Talks are accelerating on binding pollution and safety rules for shipping through Arctic waters, a long-delayed objective that could assuage Canadian concerns as climate change makes the Northwest Passage increasingly attractive to foreign vessels.
A draft of this polar code should be completed shortly by members of the International Maritime Organization, a United Nations agency, and take effect as early as 2016, shipping associations in Norway and Canada predict.
Russia’s Northern Sea Route and Canada’s Northwest Passage are two Arctic thoroughfares that can cut shipping time for foreign vessels travelling between Asia and Europe. Shrinking summer sea ice, a consequence of global warming, is expected to make transits through both routes easier in the decades ahead.
Canada lacks sufficient ships and resources to keep a close watch on shipping everywhere in its huge Arctic archipelago, and so any measures to require foreign vessels to abide by stiffer rules could reduce the chances of environmental disasters in the North.
“Our government strongly supports the development of a robust polar code to better protect our pristine northern environment and heritage,” Environment Minister Leona Aglukkaq said in a statement provided to The Globe and Mail. She’s also the minister responsible for the Arctic Council, an international forum on the polar region that Canada is currently chairing.
The polar code will lay out the structural requirements of vessels – such as ice-strengthened hulls – that navigate Arctic waters, as well set strict rules for as pollution prevention, safety and operations.
There were 30 transits of Canada’s Northwest Passage in 2012 and 22 in 2013 – two-thirds or more of these by foreign vessels. While it’s not experiencing the same rush of traffic as Russia’s Northern Sea Route, the Northwest Passage is seeing significantly increased traffic from 30 years ago.
Last September, the Danish-owned Nordic Orion became the first commercial bulk carrier to sail the Northwest Passage. The company that owns the ship said it was able to save about $80,000 in fuel costs by taking the passage instead of going through the Panama Canal. Nordic Bulk Carriers is planning more trips for 2014.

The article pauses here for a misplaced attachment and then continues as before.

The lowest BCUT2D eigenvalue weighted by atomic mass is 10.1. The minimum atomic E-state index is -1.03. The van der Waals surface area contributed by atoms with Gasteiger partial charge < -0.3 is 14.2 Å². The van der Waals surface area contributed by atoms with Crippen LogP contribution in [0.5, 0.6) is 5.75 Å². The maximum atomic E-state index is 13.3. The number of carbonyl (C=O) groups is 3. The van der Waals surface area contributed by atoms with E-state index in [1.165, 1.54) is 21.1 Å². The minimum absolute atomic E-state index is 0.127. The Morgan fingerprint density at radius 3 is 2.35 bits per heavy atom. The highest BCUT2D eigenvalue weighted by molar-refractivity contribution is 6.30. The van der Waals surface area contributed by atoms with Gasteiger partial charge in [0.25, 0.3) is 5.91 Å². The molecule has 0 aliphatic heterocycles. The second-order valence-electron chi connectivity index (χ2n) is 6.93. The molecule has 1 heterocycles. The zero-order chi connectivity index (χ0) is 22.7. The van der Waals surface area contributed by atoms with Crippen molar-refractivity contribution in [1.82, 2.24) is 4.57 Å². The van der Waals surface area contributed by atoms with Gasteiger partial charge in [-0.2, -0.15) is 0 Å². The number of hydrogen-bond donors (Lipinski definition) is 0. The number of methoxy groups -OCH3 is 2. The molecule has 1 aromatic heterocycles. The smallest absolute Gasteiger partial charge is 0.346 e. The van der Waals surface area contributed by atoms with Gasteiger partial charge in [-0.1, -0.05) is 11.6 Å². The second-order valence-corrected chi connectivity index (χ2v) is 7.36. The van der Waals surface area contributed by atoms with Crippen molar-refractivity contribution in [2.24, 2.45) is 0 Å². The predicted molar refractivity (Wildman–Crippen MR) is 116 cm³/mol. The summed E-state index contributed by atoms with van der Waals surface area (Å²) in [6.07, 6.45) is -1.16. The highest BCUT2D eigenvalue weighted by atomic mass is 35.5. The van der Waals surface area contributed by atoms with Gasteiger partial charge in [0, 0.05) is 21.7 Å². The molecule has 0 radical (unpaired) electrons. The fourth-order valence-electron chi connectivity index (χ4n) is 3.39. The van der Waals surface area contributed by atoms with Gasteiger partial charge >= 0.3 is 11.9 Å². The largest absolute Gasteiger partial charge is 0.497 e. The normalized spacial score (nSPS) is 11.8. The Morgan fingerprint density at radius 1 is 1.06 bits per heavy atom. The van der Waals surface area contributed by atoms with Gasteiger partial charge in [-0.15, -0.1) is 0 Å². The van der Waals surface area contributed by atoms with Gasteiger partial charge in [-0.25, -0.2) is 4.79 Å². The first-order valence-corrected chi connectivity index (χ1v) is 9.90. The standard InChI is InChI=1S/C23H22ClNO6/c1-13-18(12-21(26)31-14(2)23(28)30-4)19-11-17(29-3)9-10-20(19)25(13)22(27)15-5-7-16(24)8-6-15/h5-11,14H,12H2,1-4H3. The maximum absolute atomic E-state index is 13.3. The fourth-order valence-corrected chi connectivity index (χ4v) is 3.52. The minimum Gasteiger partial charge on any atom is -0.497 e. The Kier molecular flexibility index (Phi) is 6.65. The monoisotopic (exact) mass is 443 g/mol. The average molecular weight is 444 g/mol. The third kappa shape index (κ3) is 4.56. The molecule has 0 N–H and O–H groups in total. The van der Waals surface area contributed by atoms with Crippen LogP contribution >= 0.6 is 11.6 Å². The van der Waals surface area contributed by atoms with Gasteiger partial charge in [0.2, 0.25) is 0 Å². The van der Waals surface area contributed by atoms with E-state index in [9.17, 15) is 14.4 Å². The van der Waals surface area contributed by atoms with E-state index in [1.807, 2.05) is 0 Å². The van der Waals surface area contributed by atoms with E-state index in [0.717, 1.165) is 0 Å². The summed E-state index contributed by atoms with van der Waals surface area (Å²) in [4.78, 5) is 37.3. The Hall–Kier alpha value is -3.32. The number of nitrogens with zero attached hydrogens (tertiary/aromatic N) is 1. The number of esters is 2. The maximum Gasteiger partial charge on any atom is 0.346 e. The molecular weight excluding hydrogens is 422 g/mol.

The Nordic Orion’s owners worked closely with the Canadian government, but there’s no guarantee future shippers will abide by Canada’s Arctic Waters Pollution Prevention Act or other federal rules.
Lloyd’s Market Association, which represents a group of insurance underwriters, warned this month that the risks for polar shipping “remain extreme,” and said it has concerns that the rate at which maritime traffic is increasing in Arctic waters is “outstripping policy makers’ ability to create a legislative framework in the high north.”
As the underwriters note, satellite navigation does not function properly in the region and rescue services take a long time to arrive. “Accurate marine charts are almost impossible to obtain but despite the obvious hazards, the market frequently receives intelligence about vessels with inadequate ice-class operating around the fringes of the Arctic ice sheet,” Lloyd’s Market Association said.
Sturla Henriksen, the director general of the Norwegian Shipowners’ Association, told Reuters Tuesday that a draft of the polar code could be finalized by IMO members this week. “It’s a cold place, it has a hostile climate, it’s enshrouded in darkness half of the year, weather is violent and extreme, distances are vast, the area is remote from large population centres, it’s sparsely populated and it’s far from basic infrastructure,” Mr. Henriksen added.
Officials at the Canadian Shipowners Association said they expect the code to be incorporated into existing conventions by the end of the year. If countries keep on schedule, the plan would be for the polar code to take effect by July 1, 2016.